Questioning Kerry’s Belief in the U.N.

by on October 28th, 2004

I have read a good deal about the Al Qaaqa explosives story over the last couple of days. The piece that struck the strongest chord with me was written for written for The American Thinker by Douglas Hanson. This is a subject which Hanson is qualified to comment upon. In the summer of 2003 he served as the Chief of Staff of the Ministry of Science and Technology for the Coalition Provisional Authority. His piece springs out of the whole missing explosives story, focusing on the role of the IAEA, but it goes a long way toward showing how wrong John Kerry is.

In one of the debates (I’m not sure which since they have all kind of blended together into one mass of talking points and I have no deisre to go back through the transcripts to separate them) Kerry said that the inspections were working, that Saddam was contained, and that we should have allowed inspections to continue.

Here is Hanson’s account of how well the inspections were working.

The first shots were fired by the IAEA at the US and the Coalition last July when approximately two tons of low-enriched uranium were shipped out of the Iraqi nuclear research facility at Al-Tuwaitha for disposition in the US. The IAEA was upset that the US and the Iraqi government had failed to notify the UN about the shipment. Apparently, the UN failed to note that the Iraqi Ministry of Science and Technology had been established by Ambassador Paul Bremer over a year earlier, and, with US assistance, had begun to take stock of the materials at the site.

The Coalition and the Iraqi scientists had to deal with an extraordinary amount of yellowcake uranium and other radioactive source materials that totaled approximately 800 tons. How the stockpile of low-enriched uranium was found is not publicly known. What is known is that the IAEA allowed Saddam and his scientists to retain hundreds of tons of nuclear raw material, supposedly monitored by the UN and under “IAEA seal and control.” Left unexamined was the rationale allowing the Iraqis to keep this massive stockpile, since both of the Iraqi reactors and the Italian-built enrichment facility had been destroyed and never repaired.

So Hussein had a large stockpile of nuclear material for which he had no purpose. Did he just like having it around or did he have plans for it? Why the IAEA let Saddam keep the stuff is a question that has yet to be answered.

Explain to me, Senator Kerry, how the inspections were working.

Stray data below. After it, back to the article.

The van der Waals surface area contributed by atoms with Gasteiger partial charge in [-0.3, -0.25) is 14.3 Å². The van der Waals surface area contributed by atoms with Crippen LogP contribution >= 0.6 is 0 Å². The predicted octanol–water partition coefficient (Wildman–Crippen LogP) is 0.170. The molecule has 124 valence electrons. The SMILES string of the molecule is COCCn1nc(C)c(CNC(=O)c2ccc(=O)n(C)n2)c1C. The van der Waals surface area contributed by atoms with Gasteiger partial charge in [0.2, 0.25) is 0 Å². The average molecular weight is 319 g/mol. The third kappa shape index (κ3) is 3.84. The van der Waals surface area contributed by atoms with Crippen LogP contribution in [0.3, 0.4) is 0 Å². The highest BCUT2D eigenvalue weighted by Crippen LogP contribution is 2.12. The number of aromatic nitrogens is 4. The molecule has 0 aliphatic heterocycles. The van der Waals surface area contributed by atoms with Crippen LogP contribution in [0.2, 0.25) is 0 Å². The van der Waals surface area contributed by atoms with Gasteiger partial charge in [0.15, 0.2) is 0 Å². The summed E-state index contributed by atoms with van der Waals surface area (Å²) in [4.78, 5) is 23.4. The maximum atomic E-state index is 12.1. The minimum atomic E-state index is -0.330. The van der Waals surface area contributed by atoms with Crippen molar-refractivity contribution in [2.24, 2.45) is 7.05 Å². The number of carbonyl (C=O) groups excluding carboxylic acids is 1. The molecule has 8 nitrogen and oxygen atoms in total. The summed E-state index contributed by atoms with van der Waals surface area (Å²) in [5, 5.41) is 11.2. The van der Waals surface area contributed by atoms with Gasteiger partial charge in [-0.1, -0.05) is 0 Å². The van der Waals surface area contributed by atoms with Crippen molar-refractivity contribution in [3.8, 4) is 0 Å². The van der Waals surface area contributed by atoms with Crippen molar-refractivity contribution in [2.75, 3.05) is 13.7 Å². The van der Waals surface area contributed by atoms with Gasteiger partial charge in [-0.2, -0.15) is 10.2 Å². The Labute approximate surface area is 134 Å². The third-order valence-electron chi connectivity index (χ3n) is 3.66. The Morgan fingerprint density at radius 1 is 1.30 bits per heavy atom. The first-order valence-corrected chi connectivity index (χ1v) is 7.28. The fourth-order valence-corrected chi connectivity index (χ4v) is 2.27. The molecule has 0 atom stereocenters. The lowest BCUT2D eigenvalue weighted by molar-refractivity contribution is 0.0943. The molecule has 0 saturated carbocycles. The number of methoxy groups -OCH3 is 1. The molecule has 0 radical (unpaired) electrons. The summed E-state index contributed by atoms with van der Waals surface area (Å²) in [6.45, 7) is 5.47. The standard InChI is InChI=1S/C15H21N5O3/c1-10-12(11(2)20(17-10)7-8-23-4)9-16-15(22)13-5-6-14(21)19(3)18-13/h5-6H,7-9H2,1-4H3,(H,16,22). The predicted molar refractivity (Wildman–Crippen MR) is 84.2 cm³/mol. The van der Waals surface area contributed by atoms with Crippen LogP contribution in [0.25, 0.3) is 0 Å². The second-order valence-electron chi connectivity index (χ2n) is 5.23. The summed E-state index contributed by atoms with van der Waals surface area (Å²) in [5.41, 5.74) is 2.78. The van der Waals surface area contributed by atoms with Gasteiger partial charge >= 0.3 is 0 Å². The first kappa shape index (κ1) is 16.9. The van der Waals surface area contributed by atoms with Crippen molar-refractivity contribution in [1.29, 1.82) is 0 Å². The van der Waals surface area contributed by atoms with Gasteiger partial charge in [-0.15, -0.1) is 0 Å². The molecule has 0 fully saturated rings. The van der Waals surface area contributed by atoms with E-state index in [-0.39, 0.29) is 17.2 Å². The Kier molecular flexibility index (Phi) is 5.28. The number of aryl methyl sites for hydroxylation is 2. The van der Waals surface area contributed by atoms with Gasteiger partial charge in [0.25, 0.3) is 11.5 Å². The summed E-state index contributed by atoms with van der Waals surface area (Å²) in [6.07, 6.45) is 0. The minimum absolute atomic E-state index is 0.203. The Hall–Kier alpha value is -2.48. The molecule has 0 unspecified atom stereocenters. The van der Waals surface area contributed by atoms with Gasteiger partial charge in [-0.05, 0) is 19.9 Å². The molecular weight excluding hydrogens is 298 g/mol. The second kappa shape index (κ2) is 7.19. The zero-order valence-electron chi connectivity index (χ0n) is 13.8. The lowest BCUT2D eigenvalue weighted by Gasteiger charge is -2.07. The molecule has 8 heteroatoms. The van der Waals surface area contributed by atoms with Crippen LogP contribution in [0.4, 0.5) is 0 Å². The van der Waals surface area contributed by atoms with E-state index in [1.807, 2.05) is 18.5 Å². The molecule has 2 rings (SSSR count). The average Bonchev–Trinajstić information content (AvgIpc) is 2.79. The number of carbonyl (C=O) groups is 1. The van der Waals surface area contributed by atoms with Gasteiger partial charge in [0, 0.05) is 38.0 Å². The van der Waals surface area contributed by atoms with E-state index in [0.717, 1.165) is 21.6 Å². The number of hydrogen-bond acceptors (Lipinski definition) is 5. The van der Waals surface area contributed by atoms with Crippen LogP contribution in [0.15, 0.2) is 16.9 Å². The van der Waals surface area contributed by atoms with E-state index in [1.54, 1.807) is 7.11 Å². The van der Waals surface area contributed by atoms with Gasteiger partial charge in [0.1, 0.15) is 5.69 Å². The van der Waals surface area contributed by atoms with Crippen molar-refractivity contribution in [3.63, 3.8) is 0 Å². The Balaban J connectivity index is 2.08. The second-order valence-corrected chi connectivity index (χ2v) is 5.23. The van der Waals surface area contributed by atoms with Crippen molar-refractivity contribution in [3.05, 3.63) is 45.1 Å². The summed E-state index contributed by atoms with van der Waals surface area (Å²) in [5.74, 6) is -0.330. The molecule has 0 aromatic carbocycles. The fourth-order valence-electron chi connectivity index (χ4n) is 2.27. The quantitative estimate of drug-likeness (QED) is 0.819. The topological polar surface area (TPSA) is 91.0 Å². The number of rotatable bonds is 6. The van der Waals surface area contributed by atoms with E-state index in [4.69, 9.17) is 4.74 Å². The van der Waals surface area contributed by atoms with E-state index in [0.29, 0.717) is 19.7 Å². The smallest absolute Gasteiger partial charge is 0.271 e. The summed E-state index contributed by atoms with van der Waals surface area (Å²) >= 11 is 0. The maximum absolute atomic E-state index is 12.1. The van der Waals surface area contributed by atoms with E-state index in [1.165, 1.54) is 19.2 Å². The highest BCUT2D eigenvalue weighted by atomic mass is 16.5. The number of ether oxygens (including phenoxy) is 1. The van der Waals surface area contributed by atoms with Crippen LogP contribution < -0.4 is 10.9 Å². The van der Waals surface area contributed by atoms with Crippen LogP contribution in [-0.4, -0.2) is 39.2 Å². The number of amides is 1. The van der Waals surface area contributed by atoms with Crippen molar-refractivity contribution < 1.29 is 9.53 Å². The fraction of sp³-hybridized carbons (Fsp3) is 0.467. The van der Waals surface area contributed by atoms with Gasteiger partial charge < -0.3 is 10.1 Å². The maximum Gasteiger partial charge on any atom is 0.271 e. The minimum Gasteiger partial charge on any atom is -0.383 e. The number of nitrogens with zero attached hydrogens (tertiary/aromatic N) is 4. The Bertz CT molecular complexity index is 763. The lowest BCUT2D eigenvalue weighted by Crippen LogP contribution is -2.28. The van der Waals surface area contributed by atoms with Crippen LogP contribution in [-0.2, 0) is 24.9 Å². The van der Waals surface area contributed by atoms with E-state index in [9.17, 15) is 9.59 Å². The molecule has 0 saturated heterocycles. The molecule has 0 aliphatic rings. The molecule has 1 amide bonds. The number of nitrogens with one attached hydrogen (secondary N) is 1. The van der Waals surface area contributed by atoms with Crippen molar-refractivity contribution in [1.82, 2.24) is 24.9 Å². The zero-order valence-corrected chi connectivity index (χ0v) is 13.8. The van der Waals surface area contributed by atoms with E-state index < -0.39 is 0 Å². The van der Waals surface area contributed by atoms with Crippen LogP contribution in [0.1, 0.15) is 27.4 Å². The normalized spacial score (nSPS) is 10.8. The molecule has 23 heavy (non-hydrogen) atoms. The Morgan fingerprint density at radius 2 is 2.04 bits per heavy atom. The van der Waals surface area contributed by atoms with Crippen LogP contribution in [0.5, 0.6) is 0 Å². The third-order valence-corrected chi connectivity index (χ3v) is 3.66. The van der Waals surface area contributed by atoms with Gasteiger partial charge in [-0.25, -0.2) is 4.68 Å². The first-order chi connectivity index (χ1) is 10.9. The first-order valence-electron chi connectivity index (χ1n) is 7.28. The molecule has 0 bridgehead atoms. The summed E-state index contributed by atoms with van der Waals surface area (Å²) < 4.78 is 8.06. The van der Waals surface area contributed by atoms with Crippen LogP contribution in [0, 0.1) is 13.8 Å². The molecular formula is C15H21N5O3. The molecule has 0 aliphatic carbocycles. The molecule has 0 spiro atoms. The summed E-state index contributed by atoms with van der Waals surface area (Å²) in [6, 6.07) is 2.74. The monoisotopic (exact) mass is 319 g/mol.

There are of course clues as to what Saddam had in mind for all that yellowcake.

The next incident occurred earlier this month, when the UN raised another fuss after they found out from satellite photos (who provided these photos?) that a substantial amount of dual-use equipment was “missing” from the Al-Tuwaitha complex. Dual-use equipment is that which can be used for peaceful purposes and for use in manufacturing weapons. In this case, the UN was clearly concerned about equipment that could be used to enrich raw nuclear material for use in a reactor or a nuclear warhead. This meant that the IAEA had detailed inventories and annotated overhead images to compare the pre-war and post-war layouts and configuration of the research site. The IAEA had supposedly accounted for and “sealed” both the raw material and the facilities required to turn that material into fuel for a nuclear bomb.

So Saddam had the yellowcake and the equipment to enrich it and the IAEA left it intact in Iraq.

Explain to me again, Senator Kerry, how the inspections were working.

But it does not end there. Now from the IAEA we get the story of 380 tons of missing high explosives. That we don’t know when and how the material was removed from Al Qaaqa is about the only relevant fact to the story. The description of the explosives has always been very interesting. It is always noted how little of the stuff it would take to bring down a passenger jet, and it always noted that it can be used to detonate a nuclear bomb. And what did the IAEA do about 380 tons of explosives that could be used to trigger a nuclear bomb? They inspected it and left it sitting in Iraq.

What was that about the inspections working, Senator Kerry?

Let’s not forget that at the outset of the war we discovered missiles that had capabilities well beyond the limits established by the Gulf War cease-fire agreement. Remember also the Deulfer report highlighting the high-level corruption rampant in the U.N. Food For Oil program and how Saddam was lining the pockets of those he thought could help lift the sanctions against Iraq. How long after that event would it have been before the IAEA seals were broken and the yellowcake found its way to the dual-use equipment?

I’m sorry, Senator Kerry, did you say the inspections were working?

Note: If you want a more detailed outline of Baathist Iraq ties to terrorism go here (hat tip INDC).

Stephen Macklin